Virtual Watershed: Agricultural Landscape Evolution in an Adaptive Management Framework

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Proceedings of the 2005 World Water Congress

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Agricultural land constitutes about 50 percent of the land in the U.S. and other inhabited regions. Decisions regarding the use of agricultural land have significant economic and environmental consequences. While these decisions are focused mainly upon the production of food and fiber, agricultural landscapes and watersheds also have the potential to produce enhanced flows of ecosystem services (such as nutrient cycling, regulation of atmospheric gases, soil formation, and wildlife habitat) through investments in natural capital like wetland restoration, riparian filter strips, and changes in farming methods that increase soil organic carbon. Unfortunately, there is a narrow range of socioeconomic circumstances under which resource managers are willing to make substantial private investments in the present to achieve more substantial public environmental benefits through enhanced flows of ecosystem services in the future. This interdisciplinary research project will investigate solutions to this socio-environmental dilemma by constructing a spatial decision-support system called Virtual Watershed. Virtual Watershed will combine environmental simulation models, geographic information systems, evolutionary algorithms, and agent-based modeling to capture the dynamic nonlinear interactions among economic and ecological conditions, public policies, land and water managers' behavior, and other variables that generate rural landscape patterns. These patterns in turn determine ecological and economic performance at a watershed scale. Issues of particular interest are the complex nature of landscape change over time and the capability of adaptive management processes to guide landscape change to meet user-defined social goals in an evolving environmental and social system. Case studies in two watersheds (one in Illinois and the other in Quebec) will examine whether landscape change displays self-organized complexity as captured in the concept of "panarchy," a concept associated with the idea that human-environment systems have characteristic cyclic dynamics that are linked in a hierarchy to faster and slower cycles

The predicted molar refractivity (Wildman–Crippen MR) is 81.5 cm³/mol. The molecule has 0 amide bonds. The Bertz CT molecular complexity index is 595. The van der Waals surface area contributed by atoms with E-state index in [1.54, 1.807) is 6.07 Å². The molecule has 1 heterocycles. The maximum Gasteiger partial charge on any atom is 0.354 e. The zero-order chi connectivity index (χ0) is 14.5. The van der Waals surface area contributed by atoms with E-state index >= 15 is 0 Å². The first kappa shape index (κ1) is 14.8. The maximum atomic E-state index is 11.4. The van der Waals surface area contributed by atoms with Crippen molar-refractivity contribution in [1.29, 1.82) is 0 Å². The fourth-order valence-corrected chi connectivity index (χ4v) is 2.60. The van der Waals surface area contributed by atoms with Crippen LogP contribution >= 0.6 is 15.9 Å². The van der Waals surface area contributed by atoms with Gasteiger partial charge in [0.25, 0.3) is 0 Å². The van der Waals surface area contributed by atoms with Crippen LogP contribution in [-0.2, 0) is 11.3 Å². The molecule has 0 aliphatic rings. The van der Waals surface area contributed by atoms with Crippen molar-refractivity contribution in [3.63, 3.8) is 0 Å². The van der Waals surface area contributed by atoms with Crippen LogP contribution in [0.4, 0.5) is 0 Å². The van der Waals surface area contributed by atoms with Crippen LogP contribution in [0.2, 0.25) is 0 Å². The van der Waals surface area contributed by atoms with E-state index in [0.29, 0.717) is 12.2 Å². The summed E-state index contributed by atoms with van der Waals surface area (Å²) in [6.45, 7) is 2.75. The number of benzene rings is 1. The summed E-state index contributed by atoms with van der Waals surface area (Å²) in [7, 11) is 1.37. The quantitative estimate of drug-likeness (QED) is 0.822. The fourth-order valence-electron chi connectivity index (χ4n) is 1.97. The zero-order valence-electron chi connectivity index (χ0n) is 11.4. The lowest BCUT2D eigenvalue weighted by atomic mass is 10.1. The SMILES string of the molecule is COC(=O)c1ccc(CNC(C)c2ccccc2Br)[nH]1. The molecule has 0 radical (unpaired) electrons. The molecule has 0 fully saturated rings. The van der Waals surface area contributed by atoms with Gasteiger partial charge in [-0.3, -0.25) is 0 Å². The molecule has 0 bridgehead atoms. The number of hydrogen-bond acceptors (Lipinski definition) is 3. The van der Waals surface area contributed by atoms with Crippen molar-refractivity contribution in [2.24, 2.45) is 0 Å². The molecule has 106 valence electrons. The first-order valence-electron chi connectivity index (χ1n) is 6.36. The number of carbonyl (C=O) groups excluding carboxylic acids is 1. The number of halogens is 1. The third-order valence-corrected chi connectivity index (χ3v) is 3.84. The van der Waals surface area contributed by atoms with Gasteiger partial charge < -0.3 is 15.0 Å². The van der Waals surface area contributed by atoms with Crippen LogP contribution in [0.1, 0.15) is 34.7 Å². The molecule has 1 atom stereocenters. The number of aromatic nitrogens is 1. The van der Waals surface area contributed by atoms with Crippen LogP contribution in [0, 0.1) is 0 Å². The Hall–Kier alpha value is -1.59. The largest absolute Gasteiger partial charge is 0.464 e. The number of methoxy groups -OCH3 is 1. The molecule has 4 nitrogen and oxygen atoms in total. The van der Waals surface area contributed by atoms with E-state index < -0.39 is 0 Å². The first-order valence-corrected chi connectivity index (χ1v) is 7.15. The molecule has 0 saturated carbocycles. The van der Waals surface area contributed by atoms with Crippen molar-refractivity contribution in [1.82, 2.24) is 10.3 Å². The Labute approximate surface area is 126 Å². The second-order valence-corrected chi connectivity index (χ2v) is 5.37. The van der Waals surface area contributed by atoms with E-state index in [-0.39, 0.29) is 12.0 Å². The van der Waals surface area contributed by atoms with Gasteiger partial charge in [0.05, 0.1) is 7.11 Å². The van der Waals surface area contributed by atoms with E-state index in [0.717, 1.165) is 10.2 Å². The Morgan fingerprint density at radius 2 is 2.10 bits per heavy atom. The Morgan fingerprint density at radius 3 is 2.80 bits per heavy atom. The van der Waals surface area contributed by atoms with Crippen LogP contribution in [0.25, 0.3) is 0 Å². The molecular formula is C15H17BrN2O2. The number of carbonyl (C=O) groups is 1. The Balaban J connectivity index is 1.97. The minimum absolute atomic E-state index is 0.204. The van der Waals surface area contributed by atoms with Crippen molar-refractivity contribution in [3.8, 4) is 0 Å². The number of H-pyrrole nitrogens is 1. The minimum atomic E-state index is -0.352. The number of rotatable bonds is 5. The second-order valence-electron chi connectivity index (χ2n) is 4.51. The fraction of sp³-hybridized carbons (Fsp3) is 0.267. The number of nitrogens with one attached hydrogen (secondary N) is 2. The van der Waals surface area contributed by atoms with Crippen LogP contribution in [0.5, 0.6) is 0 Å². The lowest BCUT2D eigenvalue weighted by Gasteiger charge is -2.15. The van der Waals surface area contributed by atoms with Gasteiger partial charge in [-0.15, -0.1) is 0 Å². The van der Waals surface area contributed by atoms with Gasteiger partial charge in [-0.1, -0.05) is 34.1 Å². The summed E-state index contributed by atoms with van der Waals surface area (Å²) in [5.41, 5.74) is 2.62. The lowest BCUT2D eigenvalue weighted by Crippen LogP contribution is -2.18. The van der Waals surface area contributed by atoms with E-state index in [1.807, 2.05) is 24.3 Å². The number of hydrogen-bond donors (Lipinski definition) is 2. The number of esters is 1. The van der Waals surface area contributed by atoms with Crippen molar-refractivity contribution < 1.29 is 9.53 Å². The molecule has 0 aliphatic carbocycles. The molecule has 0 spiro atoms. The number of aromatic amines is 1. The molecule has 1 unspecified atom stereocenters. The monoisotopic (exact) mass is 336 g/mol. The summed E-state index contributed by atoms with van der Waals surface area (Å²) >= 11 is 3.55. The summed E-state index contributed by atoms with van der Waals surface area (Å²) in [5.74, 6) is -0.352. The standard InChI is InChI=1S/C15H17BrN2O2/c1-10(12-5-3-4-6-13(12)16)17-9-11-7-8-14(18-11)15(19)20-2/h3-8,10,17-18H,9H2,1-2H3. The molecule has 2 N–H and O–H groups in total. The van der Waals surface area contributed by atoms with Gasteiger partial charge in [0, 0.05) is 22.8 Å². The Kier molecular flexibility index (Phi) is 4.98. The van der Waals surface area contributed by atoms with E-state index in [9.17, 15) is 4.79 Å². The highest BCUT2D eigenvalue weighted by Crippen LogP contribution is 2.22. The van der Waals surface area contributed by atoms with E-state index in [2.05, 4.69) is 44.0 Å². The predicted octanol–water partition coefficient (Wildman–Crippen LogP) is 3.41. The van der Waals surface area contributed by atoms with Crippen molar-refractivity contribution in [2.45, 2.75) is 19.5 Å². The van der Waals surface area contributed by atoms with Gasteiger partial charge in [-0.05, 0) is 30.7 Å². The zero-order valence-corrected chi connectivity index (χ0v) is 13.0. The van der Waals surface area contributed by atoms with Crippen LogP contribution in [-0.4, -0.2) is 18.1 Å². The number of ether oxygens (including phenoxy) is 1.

This project has clear and direct applications in environmental and agricultural policy. One primary hypothesis is that the environmental performance of agricultural landscapes can be markedly improved while not reducing income to land managers through changes in incentive structures. Such incentive structures include among others, forms of agricultural subsidization, land retirement programs, and cost sharing for practices adoption. Additionally, improvement can occur though the responses of land managers to other stimuli, such as neighboring land uses and neighbors' adoption of new practices. The project will further test the hypothesis that an adaptive management process that first simulates near theoretically optimal landscape performance and then is used to adjust the decision environments of land managers to guide them toward that optimum can result in improved ecological-economic performance over time. This occurs despite disturbance events and changing social preferences that have the potential to turn this adaptive management process into a treadmill of change without improvement rather than a path toward ecological-economic improvement. In testing these hypotheses, the project will achieve a better understanding of the independent and interdependent roles of economic conditions and incentives, environmental policies, resource manager behavior, and pre-existing landscape patterns on the dynamics of landscape change as well as trade-offs and complementarities among economic and ecological goals for agricultural watersheds. The visually improved Virtual Watershed model will be valuable in educational and policy-making settings. This project is supported by an award resulting from the FY 2004 special competition in Biocomplexity in the Environment focusing on the Dynamics of Coupled Natural and Human Systems.

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